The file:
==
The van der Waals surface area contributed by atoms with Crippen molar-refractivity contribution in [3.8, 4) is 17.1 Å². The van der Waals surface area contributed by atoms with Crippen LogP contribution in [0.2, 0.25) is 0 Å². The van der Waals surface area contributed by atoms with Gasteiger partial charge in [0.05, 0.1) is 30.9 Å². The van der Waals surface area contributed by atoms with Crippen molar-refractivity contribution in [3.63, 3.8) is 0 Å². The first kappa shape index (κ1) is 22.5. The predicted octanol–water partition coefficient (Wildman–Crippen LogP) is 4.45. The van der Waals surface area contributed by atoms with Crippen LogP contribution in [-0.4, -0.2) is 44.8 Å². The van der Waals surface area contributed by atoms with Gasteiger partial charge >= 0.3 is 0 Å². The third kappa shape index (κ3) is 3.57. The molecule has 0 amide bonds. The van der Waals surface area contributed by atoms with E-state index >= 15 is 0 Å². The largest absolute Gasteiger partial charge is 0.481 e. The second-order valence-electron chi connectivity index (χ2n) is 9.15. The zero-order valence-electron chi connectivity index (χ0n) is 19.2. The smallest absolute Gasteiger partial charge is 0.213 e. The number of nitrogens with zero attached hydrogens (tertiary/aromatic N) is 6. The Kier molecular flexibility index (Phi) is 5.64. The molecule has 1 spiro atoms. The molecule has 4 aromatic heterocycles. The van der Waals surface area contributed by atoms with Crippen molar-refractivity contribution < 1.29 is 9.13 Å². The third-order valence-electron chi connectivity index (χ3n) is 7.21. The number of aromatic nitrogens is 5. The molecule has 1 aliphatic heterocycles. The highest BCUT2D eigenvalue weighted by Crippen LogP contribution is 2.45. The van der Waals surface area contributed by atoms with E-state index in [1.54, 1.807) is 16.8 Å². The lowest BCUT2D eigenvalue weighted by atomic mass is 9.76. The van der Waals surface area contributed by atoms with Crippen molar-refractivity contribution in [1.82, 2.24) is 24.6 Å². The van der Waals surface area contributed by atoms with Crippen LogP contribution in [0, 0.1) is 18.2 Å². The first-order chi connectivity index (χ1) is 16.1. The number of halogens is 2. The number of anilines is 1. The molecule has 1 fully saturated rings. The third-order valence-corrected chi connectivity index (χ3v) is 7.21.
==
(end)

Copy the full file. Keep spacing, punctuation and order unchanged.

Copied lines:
The van der Waals surface area contributed by atoms with Crippen molar-refractivity contribution in [3.8, 4) is 17.1 Å². The van der Waals surface area contributed by atoms with Crippen LogP contribution in [0.2, 0.25) is 0 Å². The van der Waals surface area contributed by atoms with Gasteiger partial charge in [0.05, 0.1) is 30.9 Å². The van der Waals surface area contributed by atoms with Crippen molar-refractivity contribution in [3.63, 3.8) is 0 Å². The first kappa shape index (κ1) is 22.5. The predicted octanol–water partition coefficient (Wildman–Crippen LogP) is 4.45. The van der Waals surface area contributed by atoms with Crippen LogP contribution in [-0.4, -0.2) is 44.8 Å². The van der Waals surface area contributed by atoms with Gasteiger partial charge >= 0.3 is 0 Å². The third kappa shape index (κ3) is 3.57. The molecule has 0 amide bonds. The van der Waals surface area contributed by atoms with E-state index >= 15 is 0 Å². The largest absolute Gasteiger partial charge is 0.481 e. The second-order valence-electron chi connectivity index (χ2n) is 9.15. The zero-order valence-electron chi connectivity index (χ0n) is 19.2. The smallest absolute Gasteiger partial charge is 0.213 e. The number of nitrogens with zero attached hydrogens (tertiary/aromatic N) is 6. The Kier molecular flexibility index (Phi) is 5.64. The molecule has 1 spiro atoms. The molecule has 4 aromatic heterocycles. The van der Waals surface area contributed by atoms with Crippen molar-refractivity contribution < 1.29 is 9.13 Å². The third-order valence-electron chi connectivity index (χ3n) is 7.21. The number of aromatic nitrogens is 5. The molecule has 1 aliphatic heterocycles. The highest BCUT2D eigenvalue weighted by Crippen LogP contribution is 2.45. The van der Waals surface area contributed by atoms with E-state index in [1.54, 1.807) is 16.8 Å². The lowest BCUT2D eigenvalue weighted by atomic mass is 9.76. The van der Waals surface area contributed by atoms with Crippen molar-refractivity contribution in [1.82, 2.24) is 24.6 Å². The van der Waals surface area contributed by atoms with Crippen LogP contribution in [0, 0.1) is 18.2 Å². The first-order chi connectivity index (χ1) is 16.1. The number of halogens is 2. The number of anilines is 1. The molecule has 1 fully saturated rings. The third-order valence-corrected chi connectivity index (χ3v) is 7.21.